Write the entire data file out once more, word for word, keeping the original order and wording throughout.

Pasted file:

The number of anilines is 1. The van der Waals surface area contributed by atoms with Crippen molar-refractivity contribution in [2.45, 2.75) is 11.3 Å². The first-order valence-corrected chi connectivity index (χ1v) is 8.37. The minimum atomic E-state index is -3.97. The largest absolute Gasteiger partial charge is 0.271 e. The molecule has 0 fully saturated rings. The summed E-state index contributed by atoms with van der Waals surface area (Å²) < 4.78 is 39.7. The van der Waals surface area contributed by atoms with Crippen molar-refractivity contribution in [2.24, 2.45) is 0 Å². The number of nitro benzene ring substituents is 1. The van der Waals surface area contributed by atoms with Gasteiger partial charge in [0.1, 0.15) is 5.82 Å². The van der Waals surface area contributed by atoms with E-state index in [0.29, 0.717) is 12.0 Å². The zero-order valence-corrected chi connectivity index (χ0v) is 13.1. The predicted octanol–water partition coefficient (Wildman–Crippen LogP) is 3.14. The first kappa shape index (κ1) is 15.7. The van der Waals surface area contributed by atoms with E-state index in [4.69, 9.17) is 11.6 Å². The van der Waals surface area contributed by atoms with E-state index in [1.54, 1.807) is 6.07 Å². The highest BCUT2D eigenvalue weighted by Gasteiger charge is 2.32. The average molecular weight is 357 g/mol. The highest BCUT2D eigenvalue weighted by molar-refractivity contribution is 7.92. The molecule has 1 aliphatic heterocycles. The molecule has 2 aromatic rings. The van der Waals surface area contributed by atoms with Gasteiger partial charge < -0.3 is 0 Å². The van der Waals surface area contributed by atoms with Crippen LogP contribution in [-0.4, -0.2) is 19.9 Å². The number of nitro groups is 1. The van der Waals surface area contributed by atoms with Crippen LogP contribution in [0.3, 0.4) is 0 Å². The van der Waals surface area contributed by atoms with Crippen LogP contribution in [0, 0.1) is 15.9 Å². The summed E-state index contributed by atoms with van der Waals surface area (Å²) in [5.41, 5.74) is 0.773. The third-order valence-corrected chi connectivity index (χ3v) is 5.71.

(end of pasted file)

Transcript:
The number of anilines is 1. The van der Waals surface area contributed by atoms with Crippen molar-refractivity contribution in [2.45, 2.75) is 11.3 Å². The first-order valence-corrected chi connectivity index (χ1v) is 8.37. The minimum atomic E-state index is -3.97. The largest absolute Gasteiger partial charge is 0.271 e. The molecule has 0 fully saturated rings. The summed E-state index contributed by atoms with van der Waals surface area (Å²) < 4.78 is 39.7. The van der Waals surface area contributed by atoms with Crippen molar-refractivity contribution in [2.24, 2.45) is 0 Å². The number of nitro benzene ring substituents is 1. The van der Waals surface area contributed by atoms with Gasteiger partial charge in [0.1, 0.15) is 5.82 Å². The van der Waals surface area contributed by atoms with E-state index in [0.29, 0.717) is 12.0 Å². The zero-order valence-corrected chi connectivity index (χ0v) is 13.1. The predicted octanol–water partition coefficient (Wildman–Crippen LogP) is 3.14. The first kappa shape index (κ1) is 15.7. The van der Waals surface area contributed by atoms with E-state index in [4.69, 9.17) is 11.6 Å². The van der Waals surface area contributed by atoms with E-state index in [1.54, 1.807) is 6.07 Å². The highest BCUT2D eigenvalue weighted by Gasteiger charge is 2.32. The average molecular weight is 357 g/mol. The highest BCUT2D eigenvalue weighted by molar-refractivity contribution is 7.92. The molecule has 1 aliphatic heterocycles. The molecule has 2 aromatic rings. The van der Waals surface area contributed by atoms with Gasteiger partial charge < -0.3 is 0 Å². The van der Waals surface area contributed by atoms with Crippen LogP contribution in [-0.4, -0.2) is 19.9 Å². The number of nitro groups is 1. The van der Waals surface area contributed by atoms with Crippen LogP contribution in [0.3, 0.4) is 0 Å². The van der Waals surface area contributed by atoms with Crippen LogP contribution in [0, 0.1) is 15.9 Å². The summed E-state index contributed by atoms with van der Waals surface area (Å²) in [5.41, 5.74) is 0.773. The third-order valence-corrected chi connectivity index (χ3v) is 5.71.